Certain matters discussed in this Quarterly Report on Form 10-Q constitute forward-looking statements within the meaning of the Private Securities Litigation Reform Act of 1995. These statements relate to our financial condition, results of operations, plans, objectives, future performance or business. Forward-looking statements are not statements of historical fact, are based on certain assumptions and are generally identified by use of the words "believes," "expects," "anticipates," "estimates," "forecasts," "intends," "plans," "targets," "potentially," "probably," "projects," "outlook" or similar expressions or future or conditional verbs such as "may," "will," "should," "would" and "could." Forward-looking statements include statements with respect to our beliefs, plans, objectives, goals, expectations, assumptions and statements about, among other things, expectations of the business environment in which we operate, projections of future performance or financial items, perceived opportunities in the market, potential future credit experience, and statements regarding our mission and vision. These forward-looking statements are based upon current management expectations and may, therefore, involve risks and uncertainties. Our actual results, performance, or achievements may differ materially from those suggested, expressed, or implied by forward-looking statements as a result of a wide variety or range of factors including, but not limited to: •potential adverse impacts to economic conditions in our local market areas, other markets where the Company has lending relationships, or other aspects of the Company's business operations or financial markets, generally, resulting from the ongoing novel coronavirus of 2019 (COVID-19) and any governmental or societal responses thereto; •the credit risks of lending activities, including changes in the level and trend of loan delinquencies and write-offs, that may be affected by deterioration in the housing and commercial real estate markets, and may lead to increased losses and nonperforming assets in our loan portfolio, and may result in our allowance for loan losses not being adequate to cover actual losses, and require us to materially increase our allowance for loan and lease losses; •changes in general economic conditions, either nationally or in our market areas; changes in the levels of general interest rates, and the relative differences between short and long term interest rates, deposit interest rates, our net interest margin and funding sources; •uncertainty regarding the future of the London Interbank Offered Rate ("LIBOR"), and the transition away from LIBOR toward new interest rate benchmarks; •fluctuations in the demand for loans, the number of unsold homes and other properties and fluctuations in real estate values in our market areas; •results of examinations of us by the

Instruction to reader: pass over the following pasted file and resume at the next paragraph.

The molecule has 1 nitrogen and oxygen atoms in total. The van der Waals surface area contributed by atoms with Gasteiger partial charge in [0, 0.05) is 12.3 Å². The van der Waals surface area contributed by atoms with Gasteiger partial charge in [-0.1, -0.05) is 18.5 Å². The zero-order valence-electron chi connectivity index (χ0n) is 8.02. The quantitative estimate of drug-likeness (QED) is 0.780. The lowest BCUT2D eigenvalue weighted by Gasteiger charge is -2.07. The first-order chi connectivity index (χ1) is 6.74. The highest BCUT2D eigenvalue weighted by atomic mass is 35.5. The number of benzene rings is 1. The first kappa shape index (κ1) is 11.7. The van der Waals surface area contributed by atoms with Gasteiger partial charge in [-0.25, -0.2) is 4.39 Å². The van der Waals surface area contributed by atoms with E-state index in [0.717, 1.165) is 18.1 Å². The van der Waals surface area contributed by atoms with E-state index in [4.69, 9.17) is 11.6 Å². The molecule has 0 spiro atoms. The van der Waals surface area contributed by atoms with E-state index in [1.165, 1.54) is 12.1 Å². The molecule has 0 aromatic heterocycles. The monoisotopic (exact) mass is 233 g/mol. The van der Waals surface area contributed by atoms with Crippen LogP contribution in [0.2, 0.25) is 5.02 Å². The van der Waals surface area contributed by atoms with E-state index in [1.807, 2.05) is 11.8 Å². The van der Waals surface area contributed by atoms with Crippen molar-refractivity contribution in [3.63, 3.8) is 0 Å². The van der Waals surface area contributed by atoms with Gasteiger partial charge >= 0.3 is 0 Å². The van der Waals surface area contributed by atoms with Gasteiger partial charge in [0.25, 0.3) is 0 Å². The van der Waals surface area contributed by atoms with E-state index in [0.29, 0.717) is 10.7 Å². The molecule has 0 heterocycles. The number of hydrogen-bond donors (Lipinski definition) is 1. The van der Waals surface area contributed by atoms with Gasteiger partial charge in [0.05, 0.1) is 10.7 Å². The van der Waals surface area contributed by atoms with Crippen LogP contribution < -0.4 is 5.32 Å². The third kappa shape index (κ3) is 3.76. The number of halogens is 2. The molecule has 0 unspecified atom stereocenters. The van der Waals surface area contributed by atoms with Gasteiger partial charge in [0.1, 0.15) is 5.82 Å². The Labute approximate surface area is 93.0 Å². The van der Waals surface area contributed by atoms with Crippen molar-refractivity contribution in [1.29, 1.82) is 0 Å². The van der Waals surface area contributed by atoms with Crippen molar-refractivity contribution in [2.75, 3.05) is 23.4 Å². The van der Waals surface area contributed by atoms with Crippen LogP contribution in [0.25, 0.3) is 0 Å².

Federal Reserve Bank of San Francisco("FRB") and our bank subsidiary by the Federal Deposit Insurance Corporation("FDIC"), the Washington State Department of Financial Institutions, Division of Banks("DFI") or other regulatory authorities, including the possibility that any such regulatory authority may initiate an enforcement action against the Company or the Bank which could require us to increase our allowance for loan and lease losses, write-down assets, change our regulatory capital position, affect our ability to borrow funds or maintain or increase deposits, or impose additional requirements or restrictions on us, any of which could adversely affect our liquidity and earnings; •our ability to pay dividends on our common stock; •our ability to attract and retain deposits; •our ability to control operating costs and expenses; •the use of estimates in determining the fair value of certain of our assets, which estimates may prove to be incorrect and result in significant declines in valuation; •difficulties in reducing risk associated with the loans on our balance sheet; •staffing fluctuations in response to product demand or the implementation of corporate strategies that affect our work force and potential associated charges; •disruptions, security breaches, or other adverse events, failures or interruptions in, or attacks on, our information technology systems or on the third-party vendors who perform several of our critical processing functions; •our ability to retain key members of our senior management team; costs and effects of litigation, including settlements and judgments; •our ability to implement a branch expansion strategy; •our ability to successfully integrate any assets, liabilities, customers, systems, and management personnel we have acquired or may in the future acquire into our operations and our ability to realize related revenue synergies and cost savings within expected time frames and any goodwill charges related thereto; •our ability to manage loan delinquency rates; •costs and effects of litigation, including settlements and judgments; •increased competitive pressures among financial services companies; •changes in consumer spending, borrowing and savings habits; 34 -------------------------------------------------------------------------------- •legislative or regulatory changes that adversely affect our business as a result of COVID-19; •the impact of the Dodd-Frank Wall Street Reform and Consumer Protection Act of 2010 (the "Dodd-Frank Act") and the implementing regulations; •the availability of resources to address changes in laws, rules, or regulations or to respond to regulatory actions; •adverse changes in the securities markets; •inability of key third-party providers to perform their obligations to us; •changes in accounting policies and practices, as may be adopted by the financial institution regulatory agencies or the Financial Accounting Standards Board, including additional guidance and interpretation on accounting issues and details of the implementation of new accounting methods; and •other economic, competitive, governmental, regulatory, and technological factors affecting our operations, pricing, products and services, and other risks detailed in our Form 10-K for the year ended December 31, 2021("2021 Form 10-K") and our other reports filed with the U.S. Securities and Exchange Commission("SEC"). Any of the forward-looking statements that we make in this Form 10-Q and in the other public reports and statements we make may turn out to be wrong because of the inaccurate assumptions we might make, because of the factors illustrated above or because of other factors that we cannot foresee. Because of these and other uncertainties, our actual future results may be materially different from those expressed in any forward-looking statements made by or on our behalf. Therefore, these factors should be considered in evaluating the forward-looking statements, and undue reliance should not be placed on such statements. We undertake no responsibility to update or revise any forward-looking statements. As used throughout this report, the terms "Company", "we", "our", or "us" refer to First Financial Northwest, Inc.and its consolidated subsidiaries, including First Financial Northwest Bankand First Financial Diversified Corporation.